EWG: In the Mississippi River region, retiring frequently flooded fields could save billions in crop insurance payouts

Taking environmentally sensitive land out of production benefits climate, environment, public health

MINNEAPOLIS – Farmers received almost $1.5 billion in federal crop insurance payments from 2001 to 2020 for flood-related crop losses in the Mississippi River Critical Conservation Area, a region increasingly afflicted with more frequent flooding linked to the climate crisis. That money could instead have retired over 330,000 acres of frequently flooding land, a new Environmental Working Group analysis finds.

“In the face of an intensifying climate emergency, taxpayer dollars should be used to take more marginal acres out of agricultural production, instead of continuing to subsidize farming on cropland that has already flooded repeatedly,” said EWG Midwest Director Anne Schechinger. “It’s long past time for the Department of Agriculture to holistically look across all of its programs and evaluate how to best support climate-friendly farming decisions.”

EWG’s investigation compared USDA data on crop insurance payments in the Mississippi River Critical Conservation Area, or MRCCA, with the average costs of federal conservation land easement programs that pay farmers to retire and restore cropland. The MRCCA is a USDA-designated “area of focus” that encompasses more than 387 million acres across 13 states.

Many parts of the MRCCA experience frequent flooding that is getting worse, thanks to the climate crisis. Putting over 330,000 acres of environmentally sensitive land – an area half the size of Rhode Island – into permanent conservation easements in the MRCCA would reduce greenhouse gas emissions from farming and curtail soil erosion and other agricultural pollution that ends up in drinking water and recreational waters.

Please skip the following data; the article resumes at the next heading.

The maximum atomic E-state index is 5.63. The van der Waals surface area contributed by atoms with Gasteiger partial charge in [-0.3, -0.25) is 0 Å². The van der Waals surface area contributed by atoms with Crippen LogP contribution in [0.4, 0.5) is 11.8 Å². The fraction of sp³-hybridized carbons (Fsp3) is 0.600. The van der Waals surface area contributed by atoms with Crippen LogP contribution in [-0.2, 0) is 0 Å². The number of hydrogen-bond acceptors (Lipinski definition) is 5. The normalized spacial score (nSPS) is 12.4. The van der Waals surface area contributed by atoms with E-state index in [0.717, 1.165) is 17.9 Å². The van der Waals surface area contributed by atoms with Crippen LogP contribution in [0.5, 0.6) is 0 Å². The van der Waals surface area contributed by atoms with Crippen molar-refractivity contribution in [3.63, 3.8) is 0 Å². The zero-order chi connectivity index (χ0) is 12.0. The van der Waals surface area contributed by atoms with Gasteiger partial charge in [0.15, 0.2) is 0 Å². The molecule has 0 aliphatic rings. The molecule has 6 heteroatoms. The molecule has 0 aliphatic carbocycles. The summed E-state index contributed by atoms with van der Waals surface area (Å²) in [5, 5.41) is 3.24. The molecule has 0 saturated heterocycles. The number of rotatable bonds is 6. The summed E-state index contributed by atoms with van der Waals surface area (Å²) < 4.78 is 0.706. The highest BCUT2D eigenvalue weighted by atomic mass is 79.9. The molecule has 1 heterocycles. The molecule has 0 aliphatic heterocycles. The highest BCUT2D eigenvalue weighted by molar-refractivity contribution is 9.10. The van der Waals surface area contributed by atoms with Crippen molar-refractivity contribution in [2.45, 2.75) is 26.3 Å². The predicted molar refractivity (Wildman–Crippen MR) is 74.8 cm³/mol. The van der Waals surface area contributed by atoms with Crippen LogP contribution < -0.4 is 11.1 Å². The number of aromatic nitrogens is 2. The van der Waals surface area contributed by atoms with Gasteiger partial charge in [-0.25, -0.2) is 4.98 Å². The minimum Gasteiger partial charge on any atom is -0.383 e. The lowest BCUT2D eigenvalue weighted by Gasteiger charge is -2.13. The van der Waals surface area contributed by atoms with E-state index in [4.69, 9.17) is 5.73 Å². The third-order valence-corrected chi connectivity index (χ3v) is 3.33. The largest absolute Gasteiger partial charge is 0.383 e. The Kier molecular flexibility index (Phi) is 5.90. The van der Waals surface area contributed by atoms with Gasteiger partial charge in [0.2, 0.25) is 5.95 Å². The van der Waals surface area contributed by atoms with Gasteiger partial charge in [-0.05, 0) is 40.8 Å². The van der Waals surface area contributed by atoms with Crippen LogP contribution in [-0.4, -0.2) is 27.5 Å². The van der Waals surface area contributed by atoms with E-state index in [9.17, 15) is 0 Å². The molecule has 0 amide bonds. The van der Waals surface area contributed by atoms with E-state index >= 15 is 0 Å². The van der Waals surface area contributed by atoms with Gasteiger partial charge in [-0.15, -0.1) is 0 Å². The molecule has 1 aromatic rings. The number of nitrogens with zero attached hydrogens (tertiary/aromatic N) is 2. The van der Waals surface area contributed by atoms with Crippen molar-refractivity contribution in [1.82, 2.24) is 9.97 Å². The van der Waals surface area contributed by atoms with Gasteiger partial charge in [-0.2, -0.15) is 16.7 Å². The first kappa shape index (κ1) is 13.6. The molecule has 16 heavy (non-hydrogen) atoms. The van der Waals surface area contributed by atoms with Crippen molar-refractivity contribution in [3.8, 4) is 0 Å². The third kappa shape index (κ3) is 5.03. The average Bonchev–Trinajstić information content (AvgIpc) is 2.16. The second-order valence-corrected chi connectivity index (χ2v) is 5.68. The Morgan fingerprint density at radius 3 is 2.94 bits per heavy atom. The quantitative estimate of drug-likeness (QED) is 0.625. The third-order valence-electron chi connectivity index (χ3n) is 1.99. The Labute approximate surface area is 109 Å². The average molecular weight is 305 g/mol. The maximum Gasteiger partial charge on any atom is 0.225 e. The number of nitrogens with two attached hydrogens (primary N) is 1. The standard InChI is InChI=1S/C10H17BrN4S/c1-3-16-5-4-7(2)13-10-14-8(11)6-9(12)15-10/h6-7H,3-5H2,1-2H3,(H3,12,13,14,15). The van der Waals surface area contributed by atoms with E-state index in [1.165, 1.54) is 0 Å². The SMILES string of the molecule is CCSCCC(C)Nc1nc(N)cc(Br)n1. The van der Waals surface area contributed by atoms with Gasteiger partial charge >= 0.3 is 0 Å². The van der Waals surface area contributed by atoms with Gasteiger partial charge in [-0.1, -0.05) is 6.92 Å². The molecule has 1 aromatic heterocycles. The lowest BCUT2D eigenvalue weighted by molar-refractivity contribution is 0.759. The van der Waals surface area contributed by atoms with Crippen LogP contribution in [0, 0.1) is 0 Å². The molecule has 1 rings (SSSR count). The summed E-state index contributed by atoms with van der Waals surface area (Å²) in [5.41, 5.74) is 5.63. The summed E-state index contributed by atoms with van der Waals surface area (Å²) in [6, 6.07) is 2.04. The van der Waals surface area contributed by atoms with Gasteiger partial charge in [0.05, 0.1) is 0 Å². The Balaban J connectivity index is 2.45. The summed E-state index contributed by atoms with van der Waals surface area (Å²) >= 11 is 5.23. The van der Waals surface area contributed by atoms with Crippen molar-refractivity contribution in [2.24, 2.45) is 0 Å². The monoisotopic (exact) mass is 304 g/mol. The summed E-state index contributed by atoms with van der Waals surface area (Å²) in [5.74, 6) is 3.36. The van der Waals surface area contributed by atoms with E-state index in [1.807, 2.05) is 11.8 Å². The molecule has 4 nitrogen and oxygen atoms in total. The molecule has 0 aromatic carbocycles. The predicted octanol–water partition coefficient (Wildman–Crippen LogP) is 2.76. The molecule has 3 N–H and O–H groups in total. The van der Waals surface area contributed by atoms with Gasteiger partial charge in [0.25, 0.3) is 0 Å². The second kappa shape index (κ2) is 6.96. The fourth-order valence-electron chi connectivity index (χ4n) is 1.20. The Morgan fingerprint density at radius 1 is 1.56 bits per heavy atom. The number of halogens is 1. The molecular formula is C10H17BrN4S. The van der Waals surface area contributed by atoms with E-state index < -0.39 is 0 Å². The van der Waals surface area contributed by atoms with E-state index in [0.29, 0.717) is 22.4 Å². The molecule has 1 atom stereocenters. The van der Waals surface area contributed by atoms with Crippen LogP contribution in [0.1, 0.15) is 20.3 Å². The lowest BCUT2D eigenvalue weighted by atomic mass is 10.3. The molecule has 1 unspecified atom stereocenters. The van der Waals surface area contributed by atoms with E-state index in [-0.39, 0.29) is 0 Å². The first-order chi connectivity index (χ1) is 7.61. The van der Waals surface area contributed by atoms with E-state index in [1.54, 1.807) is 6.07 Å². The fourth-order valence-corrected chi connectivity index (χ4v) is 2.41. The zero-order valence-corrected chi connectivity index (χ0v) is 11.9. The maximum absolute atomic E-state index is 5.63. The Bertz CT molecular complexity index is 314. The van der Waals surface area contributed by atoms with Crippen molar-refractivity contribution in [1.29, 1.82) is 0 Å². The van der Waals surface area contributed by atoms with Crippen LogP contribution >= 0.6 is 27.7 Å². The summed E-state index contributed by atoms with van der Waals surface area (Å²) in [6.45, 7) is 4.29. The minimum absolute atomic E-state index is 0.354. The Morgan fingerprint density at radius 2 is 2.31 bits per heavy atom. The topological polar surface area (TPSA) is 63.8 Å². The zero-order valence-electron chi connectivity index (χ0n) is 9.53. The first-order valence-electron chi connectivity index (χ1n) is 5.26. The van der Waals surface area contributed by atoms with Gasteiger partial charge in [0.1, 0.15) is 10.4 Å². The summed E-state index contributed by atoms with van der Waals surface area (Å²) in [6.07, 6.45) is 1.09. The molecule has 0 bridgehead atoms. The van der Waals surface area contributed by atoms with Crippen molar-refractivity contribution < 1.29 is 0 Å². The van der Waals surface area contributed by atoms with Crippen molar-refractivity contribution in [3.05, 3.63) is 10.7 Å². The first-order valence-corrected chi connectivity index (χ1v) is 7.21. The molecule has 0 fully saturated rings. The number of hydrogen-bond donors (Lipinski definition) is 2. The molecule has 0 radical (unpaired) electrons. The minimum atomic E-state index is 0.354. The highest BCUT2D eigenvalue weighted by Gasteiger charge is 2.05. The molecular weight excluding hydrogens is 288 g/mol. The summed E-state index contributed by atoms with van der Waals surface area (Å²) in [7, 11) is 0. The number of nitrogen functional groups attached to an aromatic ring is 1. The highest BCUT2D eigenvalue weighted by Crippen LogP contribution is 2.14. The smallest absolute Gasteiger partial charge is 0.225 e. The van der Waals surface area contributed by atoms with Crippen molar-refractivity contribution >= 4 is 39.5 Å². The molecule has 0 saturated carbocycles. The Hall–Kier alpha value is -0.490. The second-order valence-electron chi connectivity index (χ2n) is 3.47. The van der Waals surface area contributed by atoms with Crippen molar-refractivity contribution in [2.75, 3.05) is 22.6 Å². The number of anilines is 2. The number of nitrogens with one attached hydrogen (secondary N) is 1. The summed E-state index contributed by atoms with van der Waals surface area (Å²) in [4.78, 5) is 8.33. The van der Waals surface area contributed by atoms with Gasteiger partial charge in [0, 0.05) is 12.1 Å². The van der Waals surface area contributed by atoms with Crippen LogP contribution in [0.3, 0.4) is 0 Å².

The USDA has several programs that pay farmers to permanently retire and restore environmentally sensitive land, including land that floods frequently. But the agency turns away nine out of 10 producers who apply to enroll in the wetlands portion of its leading initiative, the Agricultural Conservation Easement Program.

Meanwhile, billions of taxpayer dollars are spent annually on the USDA’s Crop Insurance Program nationwide, with costs soaring since the 1990s, at least in part because of climate change–related extreme weather events, as EWG showed in a January report. Yet the program does not encourage, let alone require, farmers to adapt to a rapidly changing climate or adopt climate-friendly agricultural practices.

In fact, by subsidizing farming on frequently flooding lands, crop insurance may discourage climate change adaptation. That’s because farmers know some losses will be covered by the program and they won’t have to pay the full cost of their crop insurance premiums, which taxpayers cover on average at 60 percent.

Within the MRCCA, 44 percent – $635.8 million – of the flooding indemnities paid to farmers went to just 41 of 1,017 counties. Each of those 41 “hot spot” counties received over $8 million in flood crop insurance indemnities between 2001 and 2020. Missouri had by far the most hot spot flood counties, as well as the most hot spot flood indemnities.

Flooding payments in the 41 MRCCA hot spot counties were also frequent, with 31, or 76 percent, receiving flood crop insurance indemnities in at least 15 of the 20 years.

A report EWG released in February showed that MRCCA counties received a total of over $51.5 billion in crop insurance payouts between 2001 and 2020.

“The evidence is clear: Farmers are on the front line of the climate crisis,” Schechinger said. “Federal policymakers must prioritize programs that both enable agricultural producers to adapt to climate change and spur them to reduce emissions.”


The Environmental Working Group is a nonprofit, non-partisan organization that empowers people to live healthier lives in a healthier environment. Through research, advocacy and unique education tools, EWG drives consumer choice and civic action. Visit www.ewg.org for more information.

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